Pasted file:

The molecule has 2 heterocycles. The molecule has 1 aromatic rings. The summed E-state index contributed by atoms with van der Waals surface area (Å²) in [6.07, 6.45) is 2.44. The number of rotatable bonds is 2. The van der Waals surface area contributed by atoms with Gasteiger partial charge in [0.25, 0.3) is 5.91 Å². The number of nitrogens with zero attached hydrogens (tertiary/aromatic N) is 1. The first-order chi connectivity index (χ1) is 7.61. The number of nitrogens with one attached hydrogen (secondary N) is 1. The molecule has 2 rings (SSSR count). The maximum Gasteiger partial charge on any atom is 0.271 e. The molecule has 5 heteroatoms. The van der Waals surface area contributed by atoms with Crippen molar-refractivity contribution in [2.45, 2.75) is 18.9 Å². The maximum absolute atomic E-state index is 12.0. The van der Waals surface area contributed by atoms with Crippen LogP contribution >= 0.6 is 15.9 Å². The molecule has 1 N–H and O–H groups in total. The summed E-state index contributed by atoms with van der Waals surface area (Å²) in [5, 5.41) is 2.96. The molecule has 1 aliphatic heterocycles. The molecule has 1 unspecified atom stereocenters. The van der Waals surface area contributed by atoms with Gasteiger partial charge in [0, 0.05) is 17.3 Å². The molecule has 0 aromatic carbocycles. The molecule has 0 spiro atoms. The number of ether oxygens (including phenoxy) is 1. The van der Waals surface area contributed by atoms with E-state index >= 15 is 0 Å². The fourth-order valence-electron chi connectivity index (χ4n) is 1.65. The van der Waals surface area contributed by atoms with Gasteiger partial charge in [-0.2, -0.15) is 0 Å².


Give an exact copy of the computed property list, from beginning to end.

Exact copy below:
The molecule has 2 heterocycles. The molecule has 1 aromatic rings. The summed E-state index contributed by atoms with van der Waals surface area (Å²) in [6.07, 6.45) is 2.44. The number of rotatable bonds is 2. The van der Waals surface area contributed by atoms with Gasteiger partial charge in [0.25, 0.3) is 5.91 Å². The number of nitrogens with zero attached hydrogens (tertiary/aromatic N) is 1. The first-order chi connectivity index (χ1) is 7.61. The number of nitrogens with one attached hydrogen (secondary N) is 1. The molecule has 2 rings (SSSR count). The maximum Gasteiger partial charge on any atom is 0.271 e. The molecule has 5 heteroatoms. The van der Waals surface area contributed by atoms with Crippen molar-refractivity contribution in [2.45, 2.75) is 18.9 Å². The maximum absolute atomic E-state index is 12.0. The van der Waals surface area contributed by atoms with Crippen LogP contribution >= 0.6 is 15.9 Å². The molecule has 1 N–H and O–H groups in total. The summed E-state index contributed by atoms with van der Waals surface area (Å²) in [5, 5.41) is 2.96. The molecule has 1 aliphatic heterocycles. The molecule has 1 unspecified atom stereocenters. The van der Waals surface area contributed by atoms with Gasteiger partial charge in [0, 0.05) is 17.3 Å². The molecule has 0 aromatic carbocycles. The molecule has 0 spiro atoms. The number of ether oxygens (including phenoxy) is 1. The van der Waals surface area contributed by atoms with E-state index >= 15 is 0 Å². The fourth-order valence-electron chi connectivity index (χ4n) is 1.65. The van der Waals surface area contributed by atoms with Gasteiger partial charge in [-0.2, -0.15) is 0 Å².